RTTNews - The Bank of Japan's board members said that the move that allowed foreign debt to be used as collateral could possibly become a permanent condition, minutes from the May 21 and 22 monetary policy meeting revealed on Friday.

The minutes also indicated that the continuation of the unusual measures will depend on the response of the markets. The board expects that private consumption could weaken further, and that it must be vigilant against a decline in inflation expectations and volatility in long-term rates.

Given the current situation, where domestic and overseas financial markets were starting to show some signs of improvement but were still unstable, it would be appropriate for the bank to temporarily accept bonds issued by foreign governments as eligible collateral for its provision of credit in order to further facilitate money market operations and thereby ensure stability in financial markets, the minutes showed.

It was later suggested that the measure become permanent, although the board opted to wait and see what happens to the economy.

At the meeting, the board unanimously decided to maintain the uncollateralized overnight call rate at 0.1 percent, as expected. The central bank also expanded the range of eligible collateral to ensure financial market stability by further facilitating money market operations.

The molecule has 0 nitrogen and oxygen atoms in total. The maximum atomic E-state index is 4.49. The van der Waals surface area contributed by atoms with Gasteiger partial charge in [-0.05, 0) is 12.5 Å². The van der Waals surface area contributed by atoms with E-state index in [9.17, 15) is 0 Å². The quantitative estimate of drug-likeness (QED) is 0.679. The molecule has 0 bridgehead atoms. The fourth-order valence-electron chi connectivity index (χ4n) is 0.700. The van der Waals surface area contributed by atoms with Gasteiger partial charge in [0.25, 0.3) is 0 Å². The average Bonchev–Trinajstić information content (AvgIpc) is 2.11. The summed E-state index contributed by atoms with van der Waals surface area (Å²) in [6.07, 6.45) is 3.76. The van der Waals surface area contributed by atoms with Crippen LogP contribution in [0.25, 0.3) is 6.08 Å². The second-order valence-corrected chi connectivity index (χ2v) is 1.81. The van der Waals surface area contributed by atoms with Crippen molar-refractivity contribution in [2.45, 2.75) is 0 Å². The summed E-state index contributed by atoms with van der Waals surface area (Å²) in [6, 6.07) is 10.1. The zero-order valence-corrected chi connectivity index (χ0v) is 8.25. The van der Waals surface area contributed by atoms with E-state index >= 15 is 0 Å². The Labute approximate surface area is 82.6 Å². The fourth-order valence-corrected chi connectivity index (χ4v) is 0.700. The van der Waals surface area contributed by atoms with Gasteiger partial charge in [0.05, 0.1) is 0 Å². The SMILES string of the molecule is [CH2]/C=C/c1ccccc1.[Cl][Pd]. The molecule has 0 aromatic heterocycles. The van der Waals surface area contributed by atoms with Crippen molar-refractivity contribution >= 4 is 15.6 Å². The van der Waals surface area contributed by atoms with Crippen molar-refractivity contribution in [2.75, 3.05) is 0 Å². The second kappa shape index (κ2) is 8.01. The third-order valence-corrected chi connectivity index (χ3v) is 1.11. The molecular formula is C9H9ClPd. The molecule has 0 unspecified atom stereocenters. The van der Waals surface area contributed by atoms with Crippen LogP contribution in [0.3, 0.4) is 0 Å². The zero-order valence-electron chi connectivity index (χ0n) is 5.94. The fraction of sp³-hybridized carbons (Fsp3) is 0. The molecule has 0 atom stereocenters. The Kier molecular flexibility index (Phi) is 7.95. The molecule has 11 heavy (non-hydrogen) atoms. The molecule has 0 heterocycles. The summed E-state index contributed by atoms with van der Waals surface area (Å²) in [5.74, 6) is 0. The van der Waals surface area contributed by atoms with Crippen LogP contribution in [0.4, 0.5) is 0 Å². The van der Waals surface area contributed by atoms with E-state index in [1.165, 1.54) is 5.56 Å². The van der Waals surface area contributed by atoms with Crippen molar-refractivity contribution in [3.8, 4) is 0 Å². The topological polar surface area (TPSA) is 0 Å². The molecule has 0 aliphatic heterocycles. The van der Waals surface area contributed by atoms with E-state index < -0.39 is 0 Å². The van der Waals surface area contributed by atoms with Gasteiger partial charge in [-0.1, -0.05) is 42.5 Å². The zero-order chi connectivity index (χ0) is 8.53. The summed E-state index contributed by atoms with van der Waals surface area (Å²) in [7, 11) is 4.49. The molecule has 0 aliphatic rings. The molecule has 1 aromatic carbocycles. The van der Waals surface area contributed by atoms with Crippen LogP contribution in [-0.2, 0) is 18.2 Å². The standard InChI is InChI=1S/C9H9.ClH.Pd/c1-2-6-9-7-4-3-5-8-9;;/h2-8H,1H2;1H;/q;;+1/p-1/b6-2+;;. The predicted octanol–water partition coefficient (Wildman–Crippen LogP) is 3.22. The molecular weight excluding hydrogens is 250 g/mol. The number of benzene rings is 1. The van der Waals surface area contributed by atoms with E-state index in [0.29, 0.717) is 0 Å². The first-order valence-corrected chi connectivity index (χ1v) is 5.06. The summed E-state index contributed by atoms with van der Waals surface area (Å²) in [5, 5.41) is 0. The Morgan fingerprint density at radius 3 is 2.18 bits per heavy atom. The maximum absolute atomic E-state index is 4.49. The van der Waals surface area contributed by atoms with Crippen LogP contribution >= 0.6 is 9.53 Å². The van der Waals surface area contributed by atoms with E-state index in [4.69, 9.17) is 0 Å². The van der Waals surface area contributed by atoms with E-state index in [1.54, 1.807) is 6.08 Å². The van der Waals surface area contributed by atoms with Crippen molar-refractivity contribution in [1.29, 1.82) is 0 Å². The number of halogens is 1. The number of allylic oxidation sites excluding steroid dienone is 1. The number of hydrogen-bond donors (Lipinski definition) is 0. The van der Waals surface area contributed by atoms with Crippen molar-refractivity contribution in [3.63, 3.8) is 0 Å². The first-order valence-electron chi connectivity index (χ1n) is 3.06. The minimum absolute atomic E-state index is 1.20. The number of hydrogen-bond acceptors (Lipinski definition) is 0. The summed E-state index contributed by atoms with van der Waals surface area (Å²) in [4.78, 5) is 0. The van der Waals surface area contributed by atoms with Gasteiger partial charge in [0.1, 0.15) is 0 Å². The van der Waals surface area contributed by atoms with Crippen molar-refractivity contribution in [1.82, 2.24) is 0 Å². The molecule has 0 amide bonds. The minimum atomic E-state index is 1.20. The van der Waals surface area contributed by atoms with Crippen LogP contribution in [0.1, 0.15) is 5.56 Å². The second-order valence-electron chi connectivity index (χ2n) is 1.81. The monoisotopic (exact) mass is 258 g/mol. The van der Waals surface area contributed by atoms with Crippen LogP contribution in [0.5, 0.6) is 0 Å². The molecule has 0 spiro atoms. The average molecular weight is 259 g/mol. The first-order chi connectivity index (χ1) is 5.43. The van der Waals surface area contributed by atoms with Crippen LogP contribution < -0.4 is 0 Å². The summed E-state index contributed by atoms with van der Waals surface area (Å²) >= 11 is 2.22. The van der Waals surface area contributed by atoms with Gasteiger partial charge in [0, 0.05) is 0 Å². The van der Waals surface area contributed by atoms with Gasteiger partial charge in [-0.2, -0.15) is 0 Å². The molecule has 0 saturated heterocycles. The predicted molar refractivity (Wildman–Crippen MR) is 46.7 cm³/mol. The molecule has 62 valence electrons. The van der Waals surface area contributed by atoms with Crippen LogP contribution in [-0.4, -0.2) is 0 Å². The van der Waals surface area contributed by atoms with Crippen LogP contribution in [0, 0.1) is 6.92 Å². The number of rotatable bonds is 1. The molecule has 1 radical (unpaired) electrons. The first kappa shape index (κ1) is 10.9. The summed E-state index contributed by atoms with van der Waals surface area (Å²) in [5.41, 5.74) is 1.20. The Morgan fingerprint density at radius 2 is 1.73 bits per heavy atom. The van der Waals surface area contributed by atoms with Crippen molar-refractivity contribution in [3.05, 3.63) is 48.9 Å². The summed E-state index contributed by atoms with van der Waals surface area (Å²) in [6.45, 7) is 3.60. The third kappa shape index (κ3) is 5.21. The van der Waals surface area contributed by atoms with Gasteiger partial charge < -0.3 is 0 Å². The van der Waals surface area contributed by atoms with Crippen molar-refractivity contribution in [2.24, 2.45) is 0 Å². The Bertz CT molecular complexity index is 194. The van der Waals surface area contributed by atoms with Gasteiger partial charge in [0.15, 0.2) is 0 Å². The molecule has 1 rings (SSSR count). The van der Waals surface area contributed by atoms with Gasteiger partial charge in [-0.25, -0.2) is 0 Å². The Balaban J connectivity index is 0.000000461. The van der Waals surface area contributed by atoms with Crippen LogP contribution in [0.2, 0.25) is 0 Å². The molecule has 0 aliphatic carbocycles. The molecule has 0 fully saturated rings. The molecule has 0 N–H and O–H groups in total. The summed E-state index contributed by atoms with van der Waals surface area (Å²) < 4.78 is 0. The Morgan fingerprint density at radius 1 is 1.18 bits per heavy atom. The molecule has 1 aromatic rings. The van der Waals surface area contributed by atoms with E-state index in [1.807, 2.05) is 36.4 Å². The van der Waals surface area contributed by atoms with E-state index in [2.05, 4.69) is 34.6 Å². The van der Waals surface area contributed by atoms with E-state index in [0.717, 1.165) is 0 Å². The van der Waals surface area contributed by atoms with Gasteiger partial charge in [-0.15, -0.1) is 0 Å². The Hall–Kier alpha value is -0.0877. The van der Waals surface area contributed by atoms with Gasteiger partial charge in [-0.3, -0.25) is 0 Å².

The bank cut rates in December by 20 basis points to the current level - marking the first easing October 31, when the bank lowered rates by 20 basis points from 0.50 percent. That rate cut was the bank's first in seven years, and it snapped a strong of 22 consecutive meetings of keeping the rates on hold. The BoJ had kept rates unchanged since a 0.25 percent increase in February 2007.

As for the future conduct of monetary policy, members concurred that the bank should be attentive to downside risks to economic activity and prices and continue to conduct monetary policy steadily in line with measures taken so far, which could be divided into three areas: reducing the policy interest rate, ensuring stability in financial markets by providing ample liquidity, and facilitating corporate financing, the minutes said.

The BoJ also assessed that economic conditions have been deteriorating, but exports and production are beginning to level out. Looking forward, exports and production are expected to start recovering despite the continuing weakness in domestic private demand. The pace of deterioration in economic conditions is likely to moderate gradually, leading to a leveling out of the economy, the central bank said.

In the previous month, the central bank had stated that the economic conditions in Japan have deteriorated significantly.

With regard to the outlook for economic activity in the latter half of fiscal 2009 onward, members agreed that Japan's economy was likely to start recovering with medium to long-term expectations of future growth generally unchanged, supported partly by the positive effects of measures to stabilize the financial system and of fiscal and monetary policy measures, in addition to a recovery in overseas economies and improvements in conditions in global financial markets, the minutes said.

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